Money, Moderna, Maneuvering, Massacre, Baby-Making

In this edition: It has been 100 years since the Tulsa Race Massacre. Moderna applied for full approval of its vaccine. Israeli opposition deal beats the clock, barely. Biden brings in...

  • In this edition: (1) It has been 100 years since the race massacre in Tulsa, Okla. (2) Moderna applied for full approval of its vaccine. (3) Israeli opposition deal beats the clock—barely. (4) Biden brings in the era of ‘big government’ with his spending proposals. (5) Be fruitful and multiply: China to adopt three-child policy.


Leave a comment

The beginning of the week marked the centennial of the Tulsa Race Massacre, an event that destroyed the famous Greenwood District in Tulsa, Okla, also known as “Black Wall Street.” For my piece, which spent some time on the home page of Investopedia, see here.

Here are some other notable news items:

  • Moderna applied for full U.S. Food and Drug Administration approval for its coronavirus vaccine, which would allow it to market doses directly to consumers. Here’s CNBC’s coverage. The vaccine’s current authorization falls under “emergency use.”

  • A power-sharing deal meant to force Benjamin Netanyahu from office led to Naftali Bennett as the head of a strained Israeli opposition coalition. Here’s The Guardian’s coverage, which characterizes Bennett as a “far-right” politician, which may be an understatement; others have described him as “more right wing” than Netanyahu. According to the New York Times’ coverage, Bennet is opposed to a Palestinian state, supports annexation of a majority of the West Bank, and is a former ally of Netanyahu. Issac Herzog, who formerly headed the Labor party, was elected as the new Israeli president. Here’s a quick news article.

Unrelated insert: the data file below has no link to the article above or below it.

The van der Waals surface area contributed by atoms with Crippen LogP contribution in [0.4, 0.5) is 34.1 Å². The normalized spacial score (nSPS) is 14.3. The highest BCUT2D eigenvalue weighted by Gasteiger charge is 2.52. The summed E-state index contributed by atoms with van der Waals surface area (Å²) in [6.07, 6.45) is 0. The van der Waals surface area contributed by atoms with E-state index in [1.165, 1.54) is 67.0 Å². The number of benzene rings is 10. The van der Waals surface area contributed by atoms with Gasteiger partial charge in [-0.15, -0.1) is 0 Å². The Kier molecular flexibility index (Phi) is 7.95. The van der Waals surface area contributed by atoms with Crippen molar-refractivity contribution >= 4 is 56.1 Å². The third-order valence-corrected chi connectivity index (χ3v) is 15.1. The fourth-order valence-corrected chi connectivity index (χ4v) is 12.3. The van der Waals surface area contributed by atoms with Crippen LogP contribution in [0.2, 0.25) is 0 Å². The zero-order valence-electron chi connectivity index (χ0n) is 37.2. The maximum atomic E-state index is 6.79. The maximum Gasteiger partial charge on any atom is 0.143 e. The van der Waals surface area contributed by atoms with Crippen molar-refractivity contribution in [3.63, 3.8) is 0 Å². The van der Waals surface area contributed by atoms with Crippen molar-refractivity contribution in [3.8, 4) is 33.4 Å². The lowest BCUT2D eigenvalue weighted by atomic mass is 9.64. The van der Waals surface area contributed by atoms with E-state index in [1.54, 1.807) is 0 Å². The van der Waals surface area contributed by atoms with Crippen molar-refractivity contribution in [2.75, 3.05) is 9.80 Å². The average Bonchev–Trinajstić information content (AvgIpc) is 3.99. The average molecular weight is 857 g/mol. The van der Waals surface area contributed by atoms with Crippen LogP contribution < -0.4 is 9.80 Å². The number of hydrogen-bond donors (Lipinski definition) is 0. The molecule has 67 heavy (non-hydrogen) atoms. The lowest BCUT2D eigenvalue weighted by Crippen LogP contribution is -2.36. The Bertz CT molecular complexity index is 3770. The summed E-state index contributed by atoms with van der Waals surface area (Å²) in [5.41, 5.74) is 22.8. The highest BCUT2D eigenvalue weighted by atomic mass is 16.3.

• Last week, the Biden administration presented its FY 2022 $6 trillion budget. Analysts have argued that it represents a full and relatively consistent break with concerns over the budget and federal spending. The era of big government, apparently, was only taking a hiatus. The budget has been described by Republican lawmakers as D.O.A… We shall see.

  • China now allows couples to have a third child, even though not many were stepping up to have a second, The Economist reported. A census report published in May showed drastically declining birth rates for the nation, which already ranked among the lowest fertility rates in the world. According to The Economist, the response to the policy by the Chinese people was hardly enthusiastic. Urbanization, greater female participation in the work place, and education tend to cause a decline in procreation. Still: worried about national economic competitiveness, countries are trying to persuade their citizens to do their duty and procreate, despite burgeoning global population rates. In a certain light, even Biden’s American Families’ plan connects to this trend, though it was pitched more as a means of fighting inequality.

Share The Stringer by Daniel Mollenkamp